Earnings target exceeded, but company warns of current quarter and calls on consumers to be cautious

Target’s (TGT) first quarter was not a direct hit as shoppers continued to be hesitant to head to the store’s more discretionary departments amid high inflation and a sluggish economy.

“We entered 2023 with clear eyes on what consumers face with persistent inflation and rising interest rates,” Target Chairman and CEO Brian Cornell said on a call with journalists. “We were determined to build on the trust of our customers by uniting as one team to deliver affordable joy every day as consumers and businesses navigate a third straight year of dynamic challenges.”

The impact of the various economic counter-currents was not difficult to spot in the publication of the results of Target.

Target called the “softness” in discretionary merchandise such as apparel and home goods. Comparable digital sales fell 3.4% from a year ago. The company also did not repurchase any of its shares during the quarter.

The retailer also guided second-quarter earnings below analysts’ estimates, setting a cautious tone for the potential start of the key back-to-school shopping season.

Cornell remains optimistic, however the second half brings better news.

“I think the combination of the traffic we’re seeing, the relationship we’ve built with customers, the flexibility that the actions we’ve taken on inventory give us in the second half of the year, and that great combination of new trending merchandise and the consistent trends we see in food and beverage, household essentials and beauty give us a lot of confidence that we can navigate a tough consumer environment with the right agility and flexibility to continue to meet customer needs,” Cornell told Yahoo Finance on the call.

Summary of earnings

  • Net sales: +0.6% year-over-year to $25.3 billion vs. estimate of $25.18 billion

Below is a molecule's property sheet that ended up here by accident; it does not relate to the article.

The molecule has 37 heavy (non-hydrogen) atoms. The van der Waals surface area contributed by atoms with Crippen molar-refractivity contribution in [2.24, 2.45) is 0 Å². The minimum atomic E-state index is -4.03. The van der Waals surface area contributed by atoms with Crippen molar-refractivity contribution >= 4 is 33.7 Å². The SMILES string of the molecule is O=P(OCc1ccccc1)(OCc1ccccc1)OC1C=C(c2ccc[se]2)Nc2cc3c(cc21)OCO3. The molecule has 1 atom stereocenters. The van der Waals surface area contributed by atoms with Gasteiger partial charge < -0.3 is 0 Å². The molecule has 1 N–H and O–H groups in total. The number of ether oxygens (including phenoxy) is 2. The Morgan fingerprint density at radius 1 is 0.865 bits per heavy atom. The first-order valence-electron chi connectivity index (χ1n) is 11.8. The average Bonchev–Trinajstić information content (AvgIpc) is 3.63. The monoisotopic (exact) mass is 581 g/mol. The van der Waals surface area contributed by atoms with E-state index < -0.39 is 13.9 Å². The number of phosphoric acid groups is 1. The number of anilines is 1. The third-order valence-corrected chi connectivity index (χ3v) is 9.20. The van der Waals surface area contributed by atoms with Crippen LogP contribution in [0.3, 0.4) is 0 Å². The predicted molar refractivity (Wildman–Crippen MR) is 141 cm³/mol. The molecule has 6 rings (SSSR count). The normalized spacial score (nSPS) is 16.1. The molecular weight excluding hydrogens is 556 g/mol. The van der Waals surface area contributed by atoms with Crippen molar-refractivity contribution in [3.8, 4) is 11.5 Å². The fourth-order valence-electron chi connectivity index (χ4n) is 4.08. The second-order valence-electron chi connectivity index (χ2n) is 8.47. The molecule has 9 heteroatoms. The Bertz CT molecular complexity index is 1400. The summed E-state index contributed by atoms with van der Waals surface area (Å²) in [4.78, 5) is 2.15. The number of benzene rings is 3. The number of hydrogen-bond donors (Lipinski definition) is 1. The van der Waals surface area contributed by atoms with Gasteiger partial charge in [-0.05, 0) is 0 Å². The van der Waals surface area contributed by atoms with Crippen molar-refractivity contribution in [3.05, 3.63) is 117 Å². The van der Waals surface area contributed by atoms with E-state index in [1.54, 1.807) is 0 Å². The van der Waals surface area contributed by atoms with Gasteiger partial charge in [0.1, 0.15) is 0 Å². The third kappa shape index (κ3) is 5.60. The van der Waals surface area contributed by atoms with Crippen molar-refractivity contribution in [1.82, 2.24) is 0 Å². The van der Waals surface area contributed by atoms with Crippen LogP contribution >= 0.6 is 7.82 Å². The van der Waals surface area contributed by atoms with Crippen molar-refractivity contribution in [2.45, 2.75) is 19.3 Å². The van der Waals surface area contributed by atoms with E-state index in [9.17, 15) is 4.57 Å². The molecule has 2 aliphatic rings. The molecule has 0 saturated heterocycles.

• Gross margin: 26.3% vs. 25.7% a year ago and estimates of 26.52%

  • Inventory growth: -16% year over year vs. estimate of -5.1%

  • Diluted EPS: -6.2% YoY to $2.05 vs $1.80 estimate

CHICAGO, ILLINOIS - NOVEMBER 16: Shopping carts are lined up outside a Target store on November 16, 2022 in Chicago, Illinois.  Shares of Target fell today after the company reported a 52% drop in profits in the third quarter.  (Photo by Scott Olson/Getty Images)

CHICAGO, ILLINOIS – NOVEMBER 16: Shopping carts are lined up outside a Target store on November 16, 2022 in Chicago, Illinois. (Photo by Scott Olson/Getty Images)

What else caught our attention

  • Inventories fell 16% from a year earlier, due to a 25% reduction in inventory of discretionary categories such as clothing and home goods.

  • Comparable digital sales fell 3.4% compared to a 3.2% increase in the prior year quarter.

  • Beat Wall Street earnings estimates for the second straight quarter after three straight misses.

  • Earnings per share for the first quarter are in the range of $1.30 to $1.70 versus an estimate of $1.96.

  • Annual earnings per share seen in a range of $7.75 to $8.75 (repeated) vs $8.36 estimate.

Vibe of pre-benefits on target

  • Year-to-date stock price performance: Objective +5.8% against +7.4% for the S&P 500 against +5.7% for Walmart.

  • One-year stock price performance: Target -28.2% vs. +3% S&P 500 vs. +2% Walmart.

  • Bank of America: “We maintain our neutral rating as we believe Target’s strong omnichannel positioning, decade-long discount store exposure and valuable multi-category assortment will be overshadowed by discretionary pressures.” -Analyst Robert Ohmes.

  • Jefferies: “Currently, Target is trading at 14.9x FY’24 P/E, 2.5x below its historical average. At this multiple, we believe Target is undervalued with an upside as fundamentals improve .” -Analyst Corey Tarlowe.

Brian Sozzi is the editor of Yahoo Finance. Follow Sozzi on Twitter @BrianSozzi and on LinkedIn. Advice on the banking crisis? Email brian.sozzi@yahoofinance.com

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